It is told of Lycurgus, the great Spartan lawgiver, that before returning—from self-imposed exile—to give laws to Lacedaemon, he sent before him a wise Cretan named Thales, who introduced such musical modes among the Spartans as to render them tranquil and orderly, uniting them in admiration of virtue and disposing their souls to embrace the best of laws. Pythagoras maintained, as Robert Reilly reminds us, that the harmony infused in the souls of men by the right kind of music was a natural harmony. He is credited with first discovering “the arithmetical relationships between harmonic intervals,” the mathematical relationships—the logoi—”that inhere in the very structure of sound.” Pythagoras speculated that the harmonious sounds that men could make with their music replicated the harmony in the very cosmos, the “music of the spheres.” Music’s beauty was an intimation of cosmic or divine beauty; it drew the souls of listeners into harmony with the musical logos of nature itself. 

By the time of Boethius’ 6th-century work, The Principles of Music, this Greek musical logos had become the Roman ratio and been transformed yet again into the “new song,” in the logos known as Christ. According to Reilly, Boethius’ book “held sway as the standard music theory text at Oxford until 1856,” and “[u]ntil the twentieth century, it was generally accepted that music approximates a heavenly concord, that it should attempt to make the transcendent perceptible and, in so doing, exercise a formative ethical impact on those who listen to it.” Thus did Western Civilization dance to the rhythms of natural law music from before the time of Plato to the threshold of our own.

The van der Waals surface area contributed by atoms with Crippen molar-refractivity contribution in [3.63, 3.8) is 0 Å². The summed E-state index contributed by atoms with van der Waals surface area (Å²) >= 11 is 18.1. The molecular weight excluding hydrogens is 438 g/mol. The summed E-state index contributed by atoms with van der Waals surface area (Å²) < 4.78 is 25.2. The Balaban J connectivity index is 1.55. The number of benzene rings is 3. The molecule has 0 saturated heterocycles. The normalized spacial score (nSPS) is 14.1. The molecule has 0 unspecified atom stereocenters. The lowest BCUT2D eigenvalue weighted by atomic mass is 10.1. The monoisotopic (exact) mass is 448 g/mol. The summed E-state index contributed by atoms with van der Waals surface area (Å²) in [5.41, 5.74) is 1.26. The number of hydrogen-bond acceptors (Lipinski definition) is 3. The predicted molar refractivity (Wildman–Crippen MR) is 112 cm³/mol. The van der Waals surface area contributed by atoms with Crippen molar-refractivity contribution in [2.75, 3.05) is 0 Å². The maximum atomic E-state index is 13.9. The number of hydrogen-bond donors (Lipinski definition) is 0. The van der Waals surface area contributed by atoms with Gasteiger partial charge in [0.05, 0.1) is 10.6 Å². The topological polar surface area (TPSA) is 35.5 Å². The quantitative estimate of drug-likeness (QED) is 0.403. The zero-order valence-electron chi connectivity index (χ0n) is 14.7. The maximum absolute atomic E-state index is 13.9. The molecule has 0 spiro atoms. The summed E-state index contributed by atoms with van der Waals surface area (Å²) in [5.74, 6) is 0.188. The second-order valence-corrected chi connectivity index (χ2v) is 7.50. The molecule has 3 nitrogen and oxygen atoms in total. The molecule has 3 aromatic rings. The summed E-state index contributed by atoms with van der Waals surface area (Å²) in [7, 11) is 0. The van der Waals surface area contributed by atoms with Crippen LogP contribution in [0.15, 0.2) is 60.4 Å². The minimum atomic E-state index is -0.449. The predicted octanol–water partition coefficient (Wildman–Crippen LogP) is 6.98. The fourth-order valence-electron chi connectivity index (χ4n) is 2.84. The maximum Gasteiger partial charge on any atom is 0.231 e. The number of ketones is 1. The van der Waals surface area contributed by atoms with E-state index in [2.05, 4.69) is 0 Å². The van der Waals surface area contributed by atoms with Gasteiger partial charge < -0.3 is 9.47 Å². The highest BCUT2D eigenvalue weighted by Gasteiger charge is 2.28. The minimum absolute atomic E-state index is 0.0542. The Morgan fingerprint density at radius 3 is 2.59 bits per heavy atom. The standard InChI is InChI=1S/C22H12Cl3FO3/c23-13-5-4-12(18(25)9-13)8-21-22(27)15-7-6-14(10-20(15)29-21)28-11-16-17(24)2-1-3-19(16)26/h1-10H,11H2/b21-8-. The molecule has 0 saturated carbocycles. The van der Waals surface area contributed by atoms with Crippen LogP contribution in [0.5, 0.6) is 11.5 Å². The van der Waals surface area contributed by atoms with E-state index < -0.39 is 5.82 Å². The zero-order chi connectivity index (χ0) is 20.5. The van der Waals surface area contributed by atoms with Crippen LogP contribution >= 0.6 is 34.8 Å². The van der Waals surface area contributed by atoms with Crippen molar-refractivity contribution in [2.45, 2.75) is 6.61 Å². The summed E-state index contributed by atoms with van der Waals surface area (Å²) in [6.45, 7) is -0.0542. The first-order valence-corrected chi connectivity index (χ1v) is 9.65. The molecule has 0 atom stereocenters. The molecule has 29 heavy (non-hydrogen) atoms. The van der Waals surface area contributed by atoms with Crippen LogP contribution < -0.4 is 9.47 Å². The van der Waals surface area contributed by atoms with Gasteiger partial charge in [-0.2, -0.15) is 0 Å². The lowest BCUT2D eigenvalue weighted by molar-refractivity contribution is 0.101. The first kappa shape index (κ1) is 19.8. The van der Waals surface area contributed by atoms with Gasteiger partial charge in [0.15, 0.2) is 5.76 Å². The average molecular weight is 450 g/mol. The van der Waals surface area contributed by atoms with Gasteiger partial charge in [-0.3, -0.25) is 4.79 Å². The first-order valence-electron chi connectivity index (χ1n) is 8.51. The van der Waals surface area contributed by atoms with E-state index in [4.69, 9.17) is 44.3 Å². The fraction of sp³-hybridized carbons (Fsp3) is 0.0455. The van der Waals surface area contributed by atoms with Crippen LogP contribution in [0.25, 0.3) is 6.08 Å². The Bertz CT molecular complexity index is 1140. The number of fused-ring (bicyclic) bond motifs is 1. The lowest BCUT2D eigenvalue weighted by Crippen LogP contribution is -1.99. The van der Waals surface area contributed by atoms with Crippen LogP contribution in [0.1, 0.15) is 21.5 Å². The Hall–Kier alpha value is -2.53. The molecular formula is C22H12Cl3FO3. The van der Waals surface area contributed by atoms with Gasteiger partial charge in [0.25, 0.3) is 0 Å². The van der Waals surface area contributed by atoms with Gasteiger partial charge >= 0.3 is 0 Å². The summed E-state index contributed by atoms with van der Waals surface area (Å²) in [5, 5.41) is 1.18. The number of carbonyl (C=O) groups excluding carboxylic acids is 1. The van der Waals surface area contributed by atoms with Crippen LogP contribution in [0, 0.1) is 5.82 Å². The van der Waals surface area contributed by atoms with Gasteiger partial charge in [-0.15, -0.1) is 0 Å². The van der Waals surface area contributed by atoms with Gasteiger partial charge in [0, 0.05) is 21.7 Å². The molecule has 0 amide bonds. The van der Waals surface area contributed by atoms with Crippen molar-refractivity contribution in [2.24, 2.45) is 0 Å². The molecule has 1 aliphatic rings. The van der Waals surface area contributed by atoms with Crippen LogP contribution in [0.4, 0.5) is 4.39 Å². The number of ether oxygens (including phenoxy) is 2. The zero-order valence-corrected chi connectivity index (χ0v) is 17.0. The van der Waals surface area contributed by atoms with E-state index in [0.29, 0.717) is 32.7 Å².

Then came discord. 

As modern philosophy attempted to liberate itself from God and reason, modern music attempted to liberate itself from the musical logos, from tonality—from beauty itself. Arnold Schoenberg’s “denial of tonality,” his claim that tonality is merely an arbitrary human construct, is the beginning of music’s liberation. Schoenberg’s project would succeed, as he confidently expected it to do, when he “emancipated dissonance,” that is, when “discords would be heard as concords,” and when the world would be, like Schoenberg himself, “cured of the delusion that the artist’s aim is to create beauty.” Schoenberg’s disciples applied his 12-tone or serial technique not just to tonality but eventually to every element of music, producing thereby ideologically organized noise. They then realized that this organizing technique itself was also a mere arbitrary imposition and just went for the noise. The logical result was “musical” happenings like dropping a piano from a helicopter or gathering to listen to four minutes and 33 seconds of nothing in particular. 

This musical nihilism became musical correctness with a vengeance in serious music circles in mid-20th century. As American composer John Adams says, he “learned in college that tonality died somewhere around the time that Nietzsche’s God died, and I believed it.” Composers who did not conform to this reigning musical orthodoxy could hardly get into concert halls in Paris, Rome, or New York. They were scorned and ridiculed as old-fashioned, reactionary. But a few never gave up, and many who had been disciples of Schoenberg (John Adams included) discovered that they were heading down a dead end and made a U-turn.